Nigerian-American writer Teju Cole has creatively employed social media platforms - including Instagram and Twitter - to create a new genre of fiction that harnesses the power of social media to reach a global audience. These stories include “Hafiz,” a fictional short story about witnessing a stranger’s heart attack; “A Piece of the Wall,” a journalistic piece about Cole’s visit to the Arizona-Mexico border; and “Seven Short Stories about Drones,” a series of tweets that draw upon Modernist literature to expose the U.S.’s drone strikes in Pakistan, Yemen, and Somalia. Through his creation and dissemination of these stories via Twitter and other social media platforms, Cole locates the writer’s ethical duty in the use of social media to facilitate global discussions and spread awareness of new ways of thinking about the world. While scholars such as N. Katherine Hayles, Espen Aarseth, and Marie-Laure Ryan have already begun to examine the kinds of technological literature developing on social media, they approach this literature from narrative, material, and aesthetic perspectives. Yet digital spaces are increasingly used as collaborative publishing platforms that are not bound by economic, national, or linguistic boundaries. The global reach of digital and technological advancements is thus defining an alternative structure of globality that is divorced from national and cultural borders, and this alternative structure of globality has profoundly altered the shape of the reading public along socioeconomic and generational lines. Using Teju Cole’s experimental work as exemplar, my paper confronts how digitally-global spaces (such as those created by social media networks) are transforming the ecologies of the publishing market by challenging traditional notions of “authorship,” transgressing national and political boundaries, and creating spaces for literary global activism.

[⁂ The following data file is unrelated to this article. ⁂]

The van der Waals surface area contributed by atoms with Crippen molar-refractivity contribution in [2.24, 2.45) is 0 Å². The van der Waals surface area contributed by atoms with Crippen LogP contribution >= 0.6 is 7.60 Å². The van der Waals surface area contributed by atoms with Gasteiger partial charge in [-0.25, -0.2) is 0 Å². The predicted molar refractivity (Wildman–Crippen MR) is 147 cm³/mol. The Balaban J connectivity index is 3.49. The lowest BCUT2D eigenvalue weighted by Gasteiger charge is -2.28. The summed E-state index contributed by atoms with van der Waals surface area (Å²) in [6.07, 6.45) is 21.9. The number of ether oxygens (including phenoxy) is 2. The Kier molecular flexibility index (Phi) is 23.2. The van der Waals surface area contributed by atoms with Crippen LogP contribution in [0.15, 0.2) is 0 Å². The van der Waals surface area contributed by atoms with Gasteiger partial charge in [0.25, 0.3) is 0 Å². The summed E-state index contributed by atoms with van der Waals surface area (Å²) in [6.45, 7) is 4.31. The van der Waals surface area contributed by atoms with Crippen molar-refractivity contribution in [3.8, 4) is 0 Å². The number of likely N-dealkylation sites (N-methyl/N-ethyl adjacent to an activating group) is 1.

"The Global Networks of Twitter Literature." American Comparative Literature Association. Georgetown University, March 2019.